Some children love the country and while others hate it – life in rural France, where many expats choose to live, is very different to that in a country such as Britain. ‘There are fewer clubs, places to go and things to do and many children can find this very claustrophobic,’ says Elaine Douglas. ‘Their parents may love the rural, simpler life but for their children it can be awful.’
Rural life is one of the biggest issues for Michael. ‘It takes an hour to go anywhere,’ he says. Even Amanda says: ‘Now going to McDonalds is a special occasion. In England it was the worst thing we could do.’
Michael’s parents, who moved to France to escape the rat race and have an adventure, confirm that he is child who feels most at home in the city. ‘He would love to be the only child of professional parents living in a large city,’ laughs Vicky, his mother. ‘And we know we have to do something to cater for his love of the bright lights – go out more to larger towns so that he doesn’t feel that he is isolated. However, Amanda is totally different – she loves the outside life and is very happy where we live. But we have no regrets about moving to France – it has been good for both of them, even Michael. It has given them an extra two years of childhood.’
Are girls treated differently to boys in France?
In some parts of rural France, sexism can be an issue. Jenny Haigh, 14, who lives in the Dordogne wrote a story for FrenchEntrée about her new life in France. ‘In England, teenage girls spend their spare time with their friends – in town shopping, at each others’ houses, having sleepovers – and so I expected it to be the same here, but they don’t have that concept,’ writes Jenny, in her story The Secret Life of a Dordogne Teenager. ‘Sleepovers are unheard of and it is very rare for a girl to be allowed to spend a whole day with her friends at the weekend, especially out of the house.
‘Girls are given a lot less freedom than boys too. I know a French 15-year-old girl who has a 13-year-old brother, but the boy is given more freedom than his sister. She has to stay for lunch at school, whereas he is allowed out with his friends! This was very odd for me and I still find it weird how girls are kept inside the house at weekends.’
On the other hand Tilli, who lives in Brittany, has found no such stereotyping. ‘My friends are mixed – boys and girls – and we go around in a big group although my closest friends are both girls,’ she says. ‘We do go out, but not until the weekend but that’s because we’ve got an amazing amount of school work to do – about two hours each night.’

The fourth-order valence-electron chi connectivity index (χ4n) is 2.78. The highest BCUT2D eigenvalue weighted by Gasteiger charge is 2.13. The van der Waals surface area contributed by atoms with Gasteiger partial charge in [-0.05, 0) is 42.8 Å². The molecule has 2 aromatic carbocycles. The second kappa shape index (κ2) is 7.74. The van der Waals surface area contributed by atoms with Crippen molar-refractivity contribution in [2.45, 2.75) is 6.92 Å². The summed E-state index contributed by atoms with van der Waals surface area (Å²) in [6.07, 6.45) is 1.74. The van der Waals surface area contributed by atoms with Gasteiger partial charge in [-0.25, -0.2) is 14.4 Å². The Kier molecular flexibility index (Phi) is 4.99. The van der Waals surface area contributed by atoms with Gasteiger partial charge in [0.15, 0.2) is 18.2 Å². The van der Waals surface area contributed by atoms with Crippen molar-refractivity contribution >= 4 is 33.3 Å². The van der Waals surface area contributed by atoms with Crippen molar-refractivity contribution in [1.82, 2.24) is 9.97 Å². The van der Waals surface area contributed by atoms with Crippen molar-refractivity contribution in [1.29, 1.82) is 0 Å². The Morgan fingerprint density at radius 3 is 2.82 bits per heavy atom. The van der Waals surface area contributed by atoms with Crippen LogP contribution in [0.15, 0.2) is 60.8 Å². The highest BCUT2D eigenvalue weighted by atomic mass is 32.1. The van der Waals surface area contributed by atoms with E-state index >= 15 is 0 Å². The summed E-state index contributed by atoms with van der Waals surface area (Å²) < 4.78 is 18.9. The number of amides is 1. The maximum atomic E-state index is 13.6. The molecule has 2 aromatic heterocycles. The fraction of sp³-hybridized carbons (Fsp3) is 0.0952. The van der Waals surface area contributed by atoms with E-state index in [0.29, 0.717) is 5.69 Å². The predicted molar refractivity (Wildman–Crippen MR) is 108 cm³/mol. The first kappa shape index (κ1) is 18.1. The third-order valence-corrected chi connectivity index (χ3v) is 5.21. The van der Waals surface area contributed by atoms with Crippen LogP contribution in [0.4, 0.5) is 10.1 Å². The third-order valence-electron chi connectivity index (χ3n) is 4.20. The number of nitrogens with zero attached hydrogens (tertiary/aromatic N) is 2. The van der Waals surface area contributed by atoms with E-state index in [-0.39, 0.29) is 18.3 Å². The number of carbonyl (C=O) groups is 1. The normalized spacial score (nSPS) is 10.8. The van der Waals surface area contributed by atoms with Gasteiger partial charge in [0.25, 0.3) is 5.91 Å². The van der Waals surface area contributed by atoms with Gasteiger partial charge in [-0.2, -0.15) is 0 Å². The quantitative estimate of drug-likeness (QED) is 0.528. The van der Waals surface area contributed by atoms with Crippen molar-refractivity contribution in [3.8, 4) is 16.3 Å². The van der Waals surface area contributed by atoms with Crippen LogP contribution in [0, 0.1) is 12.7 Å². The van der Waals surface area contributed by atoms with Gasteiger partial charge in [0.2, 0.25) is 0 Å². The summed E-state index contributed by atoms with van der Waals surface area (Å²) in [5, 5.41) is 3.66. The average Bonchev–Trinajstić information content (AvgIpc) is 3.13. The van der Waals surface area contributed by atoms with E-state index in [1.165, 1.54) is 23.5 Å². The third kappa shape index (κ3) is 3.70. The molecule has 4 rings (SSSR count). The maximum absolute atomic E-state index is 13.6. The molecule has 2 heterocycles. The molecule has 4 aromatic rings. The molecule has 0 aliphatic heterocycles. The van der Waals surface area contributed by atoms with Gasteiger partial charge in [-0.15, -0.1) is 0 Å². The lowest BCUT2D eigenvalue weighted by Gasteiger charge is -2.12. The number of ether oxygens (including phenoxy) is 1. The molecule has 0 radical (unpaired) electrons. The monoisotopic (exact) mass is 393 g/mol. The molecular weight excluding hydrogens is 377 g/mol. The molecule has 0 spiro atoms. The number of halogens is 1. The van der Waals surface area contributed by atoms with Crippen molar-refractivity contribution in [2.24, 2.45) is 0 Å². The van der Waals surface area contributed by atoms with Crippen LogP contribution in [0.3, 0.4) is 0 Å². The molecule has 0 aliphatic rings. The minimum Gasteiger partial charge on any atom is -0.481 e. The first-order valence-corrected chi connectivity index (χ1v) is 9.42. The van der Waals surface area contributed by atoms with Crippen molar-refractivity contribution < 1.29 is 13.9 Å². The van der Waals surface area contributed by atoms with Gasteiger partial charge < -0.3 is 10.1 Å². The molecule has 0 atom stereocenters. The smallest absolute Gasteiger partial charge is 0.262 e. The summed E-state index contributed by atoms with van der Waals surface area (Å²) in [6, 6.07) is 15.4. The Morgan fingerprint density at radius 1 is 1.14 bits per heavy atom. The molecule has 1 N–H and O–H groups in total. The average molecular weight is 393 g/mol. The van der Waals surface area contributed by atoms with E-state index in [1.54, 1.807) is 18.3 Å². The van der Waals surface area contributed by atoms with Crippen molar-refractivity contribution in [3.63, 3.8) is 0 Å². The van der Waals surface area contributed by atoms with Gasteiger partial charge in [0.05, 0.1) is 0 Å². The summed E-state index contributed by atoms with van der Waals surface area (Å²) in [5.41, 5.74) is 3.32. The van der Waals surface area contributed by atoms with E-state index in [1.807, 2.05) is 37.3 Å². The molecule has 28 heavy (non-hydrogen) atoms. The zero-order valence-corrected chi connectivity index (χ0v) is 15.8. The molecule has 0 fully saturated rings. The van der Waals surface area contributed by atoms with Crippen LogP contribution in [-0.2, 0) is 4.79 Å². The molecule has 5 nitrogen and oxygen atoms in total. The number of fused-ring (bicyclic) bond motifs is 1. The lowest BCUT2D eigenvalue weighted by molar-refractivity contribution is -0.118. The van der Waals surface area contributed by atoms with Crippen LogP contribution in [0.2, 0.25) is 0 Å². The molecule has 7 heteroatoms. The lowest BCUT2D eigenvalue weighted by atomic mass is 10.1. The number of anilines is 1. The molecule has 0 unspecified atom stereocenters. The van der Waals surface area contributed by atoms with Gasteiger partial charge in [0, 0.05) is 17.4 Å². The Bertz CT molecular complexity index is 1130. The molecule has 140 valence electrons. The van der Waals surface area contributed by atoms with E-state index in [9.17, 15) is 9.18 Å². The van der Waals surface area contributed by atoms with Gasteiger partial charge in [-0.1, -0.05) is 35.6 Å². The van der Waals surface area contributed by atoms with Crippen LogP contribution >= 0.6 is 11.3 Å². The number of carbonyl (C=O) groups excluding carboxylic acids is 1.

‘You need to think carefully when choosing where you are going to live,’ says Elaine Douglas. ‘Before you make a decision consider what the area is like, from the quality of the schools to the social norms and what is there to do. In the area I lived in there was no give in the system for foreign children. And generally in the French education system there is not the same level of input to helping children in trouble, whether that be academic or emotional. In the latter situation, they tend to follow a medical model, rather than using tools such as talking or therapy.’
It can be tougher for teenagers
For older teenagers, especially those approaching big exams, moving to France can be impossibly tough. Sarah Andrew who trained as a teacher in the UK, says: ‘Consider how they will do in school. You need the Brevet to do anything after collége so if you bring a teenager who doesn’t speak French or doesn’t want to be here how on earth are they going to settle down and get on? They will not be able to make friends or get a job or even go on to lycée [at age 15/16 normally] without a reasonable level of spoken and written French. Be realistic and give them the option of staying in the UK or put off your move until they are old enough to look after themselves.’
Psychologist Elaine Douglas agrees that leaving a teenager behind may sometimes be the best option. ”The older a child is, the harder the transition,’ she says. ‘A child in primary school will find it much easier than one in secondary. A teenager is starting to challenge their parents’ ideas and to develop their own identity. To do this they gravitate towards people of similar ages and interests, and this peer group becomes very important to them. To take them away from this can be restrictive and very upsetting.’
She continues: ‘In this situation it doesn’t always have to be all or nothing. Perhaps a teenager can stay with a relative and visit you in France during the holidays. Over time you may find that they come to like France and want to make the move themselves. It is better to be ‘pulled to’, rather than ‘pushed from’.
‘Est-ce que tu parle Français?’